• 3. Determining Cutoff (cont) Alpha-Beta Pruning •Continue quiescence search at dynamic states to improve utility estimate. •Frequently, large parts of the search space are irrelevant to the final decision and can be pruned. •Horizon problem: Inevitable problems can be pushed over the search boundary. •No need to explore options that are already definitely worse •Example: Delay inevitable queening move by pawn by than the current best option. exploring checking moves. 3 MAX A1 3 MIN A 11 3 A 12 12 A3 A2 <=2 A 21 A 13 8 A 22 A 23 2 2 A 31 A 32 14 A 33 5 2 Black to move 9 10 Alpha-Beta General Principle Alpha-Beta Algorithm •Consider a node n where it is Player’s choice of moving to that node. If Player has a better choice m at either the parent node of n or at any choice point further up, then n will never be reached in actual play. if CUTOFF-TEST(state) then return EVAL(state) for each s in SUCCESSORS(state) do MAX( , MIN-VALUE(s, game, , )) if then return end return Player Opponent function MAX-VALUE(state, game, , ) returns the minimax value of state inputs: state, current state in game game, game description , the best score for MAX along the path to state , the best score for MIN along the path to state m .. .. .. function MIN-VALUE(state, game, , ) returns the minimax value of state Player Opponent n if CUTOFF-TEST(state) then return EVAL(state) for each s in SUCCESSORS(state) do MIN( , MAX-VALUE(s, game, , )) then return if end return •Maintain two parameters in depth-first search, α, the value of the best (highest) value found so far for MAX along any path; and β, the best (lowest) value found along any path for MIN. Prune a subtree once it is known to be worse than the current α or β. 11 12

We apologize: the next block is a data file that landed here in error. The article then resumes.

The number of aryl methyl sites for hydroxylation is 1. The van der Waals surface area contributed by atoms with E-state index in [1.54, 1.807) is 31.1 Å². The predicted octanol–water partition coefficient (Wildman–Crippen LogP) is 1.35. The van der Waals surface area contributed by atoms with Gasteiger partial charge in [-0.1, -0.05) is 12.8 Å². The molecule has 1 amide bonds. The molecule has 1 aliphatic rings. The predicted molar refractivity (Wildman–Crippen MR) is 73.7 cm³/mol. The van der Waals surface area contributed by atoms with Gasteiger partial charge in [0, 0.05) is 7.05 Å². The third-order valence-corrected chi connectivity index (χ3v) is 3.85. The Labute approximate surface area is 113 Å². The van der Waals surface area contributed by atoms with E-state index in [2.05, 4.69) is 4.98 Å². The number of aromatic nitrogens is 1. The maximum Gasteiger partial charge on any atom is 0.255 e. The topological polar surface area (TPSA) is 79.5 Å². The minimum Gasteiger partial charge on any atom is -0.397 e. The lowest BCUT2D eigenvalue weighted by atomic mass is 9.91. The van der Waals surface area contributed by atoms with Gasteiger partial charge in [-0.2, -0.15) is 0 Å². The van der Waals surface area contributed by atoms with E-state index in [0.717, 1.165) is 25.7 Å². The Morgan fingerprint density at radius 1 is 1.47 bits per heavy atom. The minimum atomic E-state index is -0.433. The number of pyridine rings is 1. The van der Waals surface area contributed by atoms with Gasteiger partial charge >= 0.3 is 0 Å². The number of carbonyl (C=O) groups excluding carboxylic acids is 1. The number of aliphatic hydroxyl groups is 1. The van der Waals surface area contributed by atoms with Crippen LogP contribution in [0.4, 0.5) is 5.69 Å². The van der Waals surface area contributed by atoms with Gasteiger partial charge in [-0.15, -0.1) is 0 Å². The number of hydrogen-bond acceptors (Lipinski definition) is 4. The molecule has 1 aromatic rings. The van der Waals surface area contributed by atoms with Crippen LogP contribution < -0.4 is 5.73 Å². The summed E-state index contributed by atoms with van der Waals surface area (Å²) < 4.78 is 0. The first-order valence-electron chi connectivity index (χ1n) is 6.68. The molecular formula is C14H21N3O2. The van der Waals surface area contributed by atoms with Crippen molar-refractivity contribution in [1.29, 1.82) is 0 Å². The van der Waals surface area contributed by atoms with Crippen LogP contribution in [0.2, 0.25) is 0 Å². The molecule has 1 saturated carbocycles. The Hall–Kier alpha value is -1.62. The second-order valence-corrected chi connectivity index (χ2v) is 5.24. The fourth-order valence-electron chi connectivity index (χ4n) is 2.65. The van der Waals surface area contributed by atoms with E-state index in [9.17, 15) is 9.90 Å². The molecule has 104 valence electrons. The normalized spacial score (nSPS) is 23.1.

• 4. Effectiveness of Alpha-Beta •Amount of pruning depends on the order in which siblings State of the Art Game Programs •In optimal case where the best options are explored first, •Chess: DeepBlue beat world champion -Customized parallel hardware -Highly-tuned evaluation function developed with expert -Comprehensive opening and end-game databases •With successors randomly ordered, assymptotic bound is •Checkers: -Samuel’s learning program eventually beat developer. -Chinook is world champion, previous champ held title for are explored. time complexity reduces from O(bd) to O(bd/2), a dramatic improvement. But entails knowledge of best move in advance! O((b/logb)d) which is not much help but only accurate for b>1000. More realistic expectation is something like O(b3d/4). 40 years had to withdraw for health reasons. •Othello: Programs best players (e.g. Iago). •Fairly simple ordering heuristic can produce closer to optimal results than random results (e.g. check captures & threats first). •Theoretical analysis makes unrealistic assumptions such as utility values distributed randomly across leaves and therefore experimental results are necessary. 13 •Backgammon: Neural-net learning program TDGammon one of world’s top 3 players. •Go: Branching factor of ~360 kills most search methods. Best programs still mediocre. 17